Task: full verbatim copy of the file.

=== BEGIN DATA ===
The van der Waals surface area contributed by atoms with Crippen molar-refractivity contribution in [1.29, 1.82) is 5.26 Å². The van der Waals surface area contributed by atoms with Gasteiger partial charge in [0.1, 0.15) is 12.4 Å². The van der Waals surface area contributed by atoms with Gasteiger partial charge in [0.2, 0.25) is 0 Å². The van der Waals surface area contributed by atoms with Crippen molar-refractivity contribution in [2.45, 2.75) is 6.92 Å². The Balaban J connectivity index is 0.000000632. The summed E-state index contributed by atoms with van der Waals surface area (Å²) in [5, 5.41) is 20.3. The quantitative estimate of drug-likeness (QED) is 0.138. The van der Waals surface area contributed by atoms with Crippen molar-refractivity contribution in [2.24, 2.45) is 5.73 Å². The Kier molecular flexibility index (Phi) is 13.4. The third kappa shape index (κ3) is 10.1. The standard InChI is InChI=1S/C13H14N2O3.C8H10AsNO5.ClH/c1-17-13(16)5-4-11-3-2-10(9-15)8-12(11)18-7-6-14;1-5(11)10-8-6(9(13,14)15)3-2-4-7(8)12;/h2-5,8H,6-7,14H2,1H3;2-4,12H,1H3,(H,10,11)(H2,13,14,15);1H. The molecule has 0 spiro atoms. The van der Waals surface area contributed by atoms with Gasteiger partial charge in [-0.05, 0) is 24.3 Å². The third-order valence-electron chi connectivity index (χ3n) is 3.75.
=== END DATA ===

The van der Waals surface area contributed by atoms with Crippen molar-refractivity contribution in [1.29, 1.82) is 5.26 Å². The van der Waals surface area contributed by atoms with Gasteiger partial charge in [0.1, 0.15) is 12.4 Å². The van der Waals surface area contributed by atoms with Gasteiger partial charge in [0.2, 0.25) is 0 Å². The van der Waals surface area contributed by atoms with Crippen molar-refractivity contribution in [2.45, 2.75) is 6.92 Å². The Balaban J connectivity index is 0.000000632. The summed E-state index contributed by atoms with van der Waals surface area (Å²) in [5, 5.41) is 20.3. The quantitative estimate of drug-likeness (QED) is 0.138. The van der Waals surface area contributed by atoms with Crippen molar-refractivity contribution in [2.24, 2.45) is 5.73 Å². The Kier molecular flexibility index (Phi) is 13.4. The third kappa shape index (κ3) is 10.1. The standard InChI is InChI=1S/C13H14N2O3.C8H10AsNO5.ClH/c1-17-13(16)5-4-11-3-2-10(9-15)8-12(11)18-7-6-14;1-5(11)10-8-6(9(13,14)15)3-2-4-7(8)12;/h2-5,8H,6-7,14H2,1H3;2-4,12H,1H3,(H,10,11)(H2,13,14,15);1H. The molecule has 0 spiro atoms. The van der Waals surface area contributed by atoms with Gasteiger partial charge in [-0.05, 0) is 24.3 Å². The third-order valence-electron chi connectivity index (χ3n) is 3.75.